Most Americans think abortion should be legal, including more than half of people who live in states Donald Trump won in 2020, according to a massive new survey of people in all 50 states and Washington, D.C., proving once again that abortion is overwhelmingly popular and that Republicans cannot read the room.
PRRI (also known as the nonprofit, nonpartisan Public Religion Research Institute) surveyed nearly 23,000 Americans between March and December 2022, which covered the period before and after the Supreme Court’s opinion in Dobbs, which overturned Roe v. Wade in June 2022. According to the new survey, PRRI found that 64 percent of Americans think abortion should be legal in “most or all cases.” (That’s up from 55 percent in 2010, when PRRI first began tracking it.) How many people believe abortion should be legal in all cases? Thirty percent!
This tracks with voting patterns on the ground: Last year, six states put abortion on the ballot and, even in cases where the ballot initiative was confusingly worded, abortion rights won every time. In Kansas, voters overwhelmingly chose to keep abortion legal despite having to vote “no” to support abortion rights. In Montana, a confusingly worded “born-alive” ballot initiative presented voters with the false belief that infants survive abortion; that was defeated too. Michigan, Vermont and California voted to enshrine the abortion rights in the states’ constitutions. Ohio will be the next state to vote on the matter.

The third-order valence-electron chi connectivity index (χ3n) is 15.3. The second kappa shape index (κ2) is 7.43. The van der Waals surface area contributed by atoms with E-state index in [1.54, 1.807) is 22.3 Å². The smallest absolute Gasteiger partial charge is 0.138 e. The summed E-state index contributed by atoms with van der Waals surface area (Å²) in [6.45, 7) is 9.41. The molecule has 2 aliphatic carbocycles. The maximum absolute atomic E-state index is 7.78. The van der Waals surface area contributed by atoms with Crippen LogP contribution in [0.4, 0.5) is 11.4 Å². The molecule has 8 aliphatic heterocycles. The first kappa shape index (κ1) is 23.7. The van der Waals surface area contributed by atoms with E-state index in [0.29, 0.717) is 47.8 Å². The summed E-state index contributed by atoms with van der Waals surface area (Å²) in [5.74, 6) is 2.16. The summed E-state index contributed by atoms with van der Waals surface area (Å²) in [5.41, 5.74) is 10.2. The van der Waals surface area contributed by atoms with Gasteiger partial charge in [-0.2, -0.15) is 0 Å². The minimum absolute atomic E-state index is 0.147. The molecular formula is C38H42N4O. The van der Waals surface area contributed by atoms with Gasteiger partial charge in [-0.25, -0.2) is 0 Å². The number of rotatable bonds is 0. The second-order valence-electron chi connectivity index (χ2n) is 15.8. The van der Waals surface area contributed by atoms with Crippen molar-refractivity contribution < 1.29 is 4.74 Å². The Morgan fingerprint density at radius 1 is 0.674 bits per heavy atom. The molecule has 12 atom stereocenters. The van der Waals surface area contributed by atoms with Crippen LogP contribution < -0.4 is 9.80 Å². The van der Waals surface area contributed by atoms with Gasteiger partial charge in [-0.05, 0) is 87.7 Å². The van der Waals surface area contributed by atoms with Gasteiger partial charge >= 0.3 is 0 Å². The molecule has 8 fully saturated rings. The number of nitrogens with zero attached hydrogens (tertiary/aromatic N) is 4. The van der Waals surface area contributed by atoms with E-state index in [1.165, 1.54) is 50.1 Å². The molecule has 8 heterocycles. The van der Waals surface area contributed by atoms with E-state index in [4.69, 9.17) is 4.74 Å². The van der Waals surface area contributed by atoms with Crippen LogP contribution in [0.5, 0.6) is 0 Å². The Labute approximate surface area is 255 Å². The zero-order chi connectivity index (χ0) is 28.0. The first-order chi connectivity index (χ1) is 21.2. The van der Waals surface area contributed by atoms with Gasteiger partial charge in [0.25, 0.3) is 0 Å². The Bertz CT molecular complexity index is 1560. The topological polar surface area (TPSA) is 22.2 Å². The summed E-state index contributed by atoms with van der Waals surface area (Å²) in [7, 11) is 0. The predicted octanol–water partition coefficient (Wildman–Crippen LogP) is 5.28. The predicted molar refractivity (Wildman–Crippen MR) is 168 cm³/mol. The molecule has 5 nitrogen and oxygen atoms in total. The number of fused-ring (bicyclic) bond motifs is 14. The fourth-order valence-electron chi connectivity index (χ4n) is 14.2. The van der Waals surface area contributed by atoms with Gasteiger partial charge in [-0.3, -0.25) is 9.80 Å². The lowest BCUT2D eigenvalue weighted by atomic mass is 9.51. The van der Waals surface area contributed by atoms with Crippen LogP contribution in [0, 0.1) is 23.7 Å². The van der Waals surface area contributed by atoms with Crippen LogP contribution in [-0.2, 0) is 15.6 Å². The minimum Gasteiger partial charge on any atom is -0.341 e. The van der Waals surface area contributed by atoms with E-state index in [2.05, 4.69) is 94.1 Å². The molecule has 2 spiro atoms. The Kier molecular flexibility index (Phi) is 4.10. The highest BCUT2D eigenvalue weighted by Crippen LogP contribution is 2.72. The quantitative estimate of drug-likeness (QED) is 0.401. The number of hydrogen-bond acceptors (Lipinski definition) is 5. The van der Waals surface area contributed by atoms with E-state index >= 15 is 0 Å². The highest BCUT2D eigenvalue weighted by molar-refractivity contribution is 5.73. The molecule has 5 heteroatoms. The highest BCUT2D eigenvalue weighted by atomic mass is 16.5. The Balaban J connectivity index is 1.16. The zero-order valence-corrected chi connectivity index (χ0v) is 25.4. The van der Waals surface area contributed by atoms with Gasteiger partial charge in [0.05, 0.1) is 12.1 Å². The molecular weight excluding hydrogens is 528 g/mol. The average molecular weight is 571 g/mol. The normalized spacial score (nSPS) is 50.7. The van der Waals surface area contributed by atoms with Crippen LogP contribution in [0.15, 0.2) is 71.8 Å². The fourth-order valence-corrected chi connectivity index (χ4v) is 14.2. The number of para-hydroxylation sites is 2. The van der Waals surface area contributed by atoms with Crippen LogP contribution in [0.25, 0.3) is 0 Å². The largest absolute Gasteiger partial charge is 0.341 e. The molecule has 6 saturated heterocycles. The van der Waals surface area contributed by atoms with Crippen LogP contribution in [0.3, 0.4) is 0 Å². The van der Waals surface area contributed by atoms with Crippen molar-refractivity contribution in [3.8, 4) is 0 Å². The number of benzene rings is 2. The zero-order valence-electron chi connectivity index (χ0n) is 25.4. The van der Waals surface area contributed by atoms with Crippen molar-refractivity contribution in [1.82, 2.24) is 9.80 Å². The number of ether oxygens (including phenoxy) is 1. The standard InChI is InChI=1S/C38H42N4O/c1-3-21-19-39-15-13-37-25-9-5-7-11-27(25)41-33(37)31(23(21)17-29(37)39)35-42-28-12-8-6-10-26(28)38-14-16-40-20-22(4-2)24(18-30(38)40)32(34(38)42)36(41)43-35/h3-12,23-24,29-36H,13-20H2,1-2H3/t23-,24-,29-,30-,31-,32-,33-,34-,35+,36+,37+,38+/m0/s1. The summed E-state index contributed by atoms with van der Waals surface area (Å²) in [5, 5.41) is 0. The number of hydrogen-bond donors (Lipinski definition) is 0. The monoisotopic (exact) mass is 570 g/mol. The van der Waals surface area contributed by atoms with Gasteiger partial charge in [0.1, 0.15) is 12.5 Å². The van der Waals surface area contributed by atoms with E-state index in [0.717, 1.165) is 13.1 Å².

Voters want to protect their right to bodily autonomy, which the PRRI poll found as well. Even among Republicans, support for abortion rights is substantial: 36 percent think abortion should be legal in most or all cases, while the percentage of Republicans who think abortion should be totally illegal has declined from 21 percent to only 14 percent.
When the Washington Post compared the polling results to the results of the 2020 presidential election, abortion was popular even in so-called Trump country. “Only in seven of the 25 states Trump won in 2020 does less than half of the population support abortion access; in two others, exactly half do,” columnist Philip Bump wrote.
After losing many more races than expected during the November midterms, anti-abortion groups had a hilariously wrong takeaway. Instead of admitting their position is wildly unpopular, they blamed Republican politicians who lost for not emphasizing their opposition to abortion enough.